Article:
Council of Constance

The center of the ecclesiastical and political events moved the beginning of the 15th century, the then Bishop city of Constance, as there was held from 1414 to 1418 the Council of Constance. It was convened by Emperor Sigismund to clarify the controversial question of the rightful pope after the return of the popes from Avignon. The choice fell to Cardinal Colonna, who called himself as Pope Martin V.. The church bishops were secular lords of the Prince-Bishopric of Constance.

Reformation and Counter-Reformation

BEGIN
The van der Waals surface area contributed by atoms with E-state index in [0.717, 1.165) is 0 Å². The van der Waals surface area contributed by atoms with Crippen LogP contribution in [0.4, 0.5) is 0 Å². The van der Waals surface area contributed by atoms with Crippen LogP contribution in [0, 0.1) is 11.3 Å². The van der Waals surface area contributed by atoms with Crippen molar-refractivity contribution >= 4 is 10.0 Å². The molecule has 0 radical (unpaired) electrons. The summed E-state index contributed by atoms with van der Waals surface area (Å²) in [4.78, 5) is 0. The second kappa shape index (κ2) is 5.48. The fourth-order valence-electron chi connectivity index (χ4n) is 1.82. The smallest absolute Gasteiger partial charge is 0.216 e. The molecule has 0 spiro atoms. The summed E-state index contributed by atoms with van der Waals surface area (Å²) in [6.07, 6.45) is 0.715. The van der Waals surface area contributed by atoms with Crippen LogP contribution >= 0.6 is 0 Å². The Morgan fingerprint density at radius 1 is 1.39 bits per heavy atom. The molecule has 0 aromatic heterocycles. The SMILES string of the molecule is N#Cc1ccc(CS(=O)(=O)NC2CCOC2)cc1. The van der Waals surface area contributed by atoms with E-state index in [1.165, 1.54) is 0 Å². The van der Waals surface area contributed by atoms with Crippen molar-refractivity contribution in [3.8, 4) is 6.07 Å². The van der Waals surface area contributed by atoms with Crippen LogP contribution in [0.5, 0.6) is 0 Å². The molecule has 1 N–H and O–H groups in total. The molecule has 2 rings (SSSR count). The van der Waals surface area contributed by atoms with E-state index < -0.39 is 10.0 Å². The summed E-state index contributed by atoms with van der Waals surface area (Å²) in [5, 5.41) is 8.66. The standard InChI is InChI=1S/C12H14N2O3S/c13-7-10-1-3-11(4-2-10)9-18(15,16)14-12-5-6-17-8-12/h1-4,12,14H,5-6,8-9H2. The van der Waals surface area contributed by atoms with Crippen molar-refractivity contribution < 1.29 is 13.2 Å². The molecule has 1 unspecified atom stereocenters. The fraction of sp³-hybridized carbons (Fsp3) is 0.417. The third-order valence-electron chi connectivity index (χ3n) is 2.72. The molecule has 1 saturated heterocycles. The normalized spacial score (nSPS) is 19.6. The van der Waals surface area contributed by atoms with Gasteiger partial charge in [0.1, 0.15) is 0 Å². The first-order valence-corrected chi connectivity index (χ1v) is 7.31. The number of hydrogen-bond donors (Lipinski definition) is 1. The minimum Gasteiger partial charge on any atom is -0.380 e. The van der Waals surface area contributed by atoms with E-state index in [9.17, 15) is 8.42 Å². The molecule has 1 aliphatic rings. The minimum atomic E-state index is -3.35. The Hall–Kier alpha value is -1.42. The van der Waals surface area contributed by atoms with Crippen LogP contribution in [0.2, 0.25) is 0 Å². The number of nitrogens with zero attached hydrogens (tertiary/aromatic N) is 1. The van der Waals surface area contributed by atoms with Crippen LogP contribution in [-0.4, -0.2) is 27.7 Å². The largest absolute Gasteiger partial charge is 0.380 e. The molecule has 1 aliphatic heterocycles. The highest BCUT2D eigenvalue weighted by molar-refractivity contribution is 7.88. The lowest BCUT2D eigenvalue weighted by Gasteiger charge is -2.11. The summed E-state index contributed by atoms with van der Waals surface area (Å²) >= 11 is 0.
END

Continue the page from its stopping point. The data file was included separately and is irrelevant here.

The in the first half of the 16th century dawning with Martin Luther Reformation spread very quickly in the southwest of Germany. The Margrave of Baden- Durlach, who lived in Heidelberg Elector Palatine among the most important rulers who introduced the Reformation in their areas. Constance was reformed in 1527; the bishop fled to Meersburg.

However, Constance remained unreformed for long: in 1548 forced the Habsburgs to the city recatholicization. She was relieved of its status as a free city and have been incorporated into western Austria. Although the bishop officially returned to Constance, but his residence remained until the end of the diocese in Meersburg. By 1600, it was above all the Jesuits, who were brought to Constance, for the resurgence of the Catholic faith.

Secularization and resolution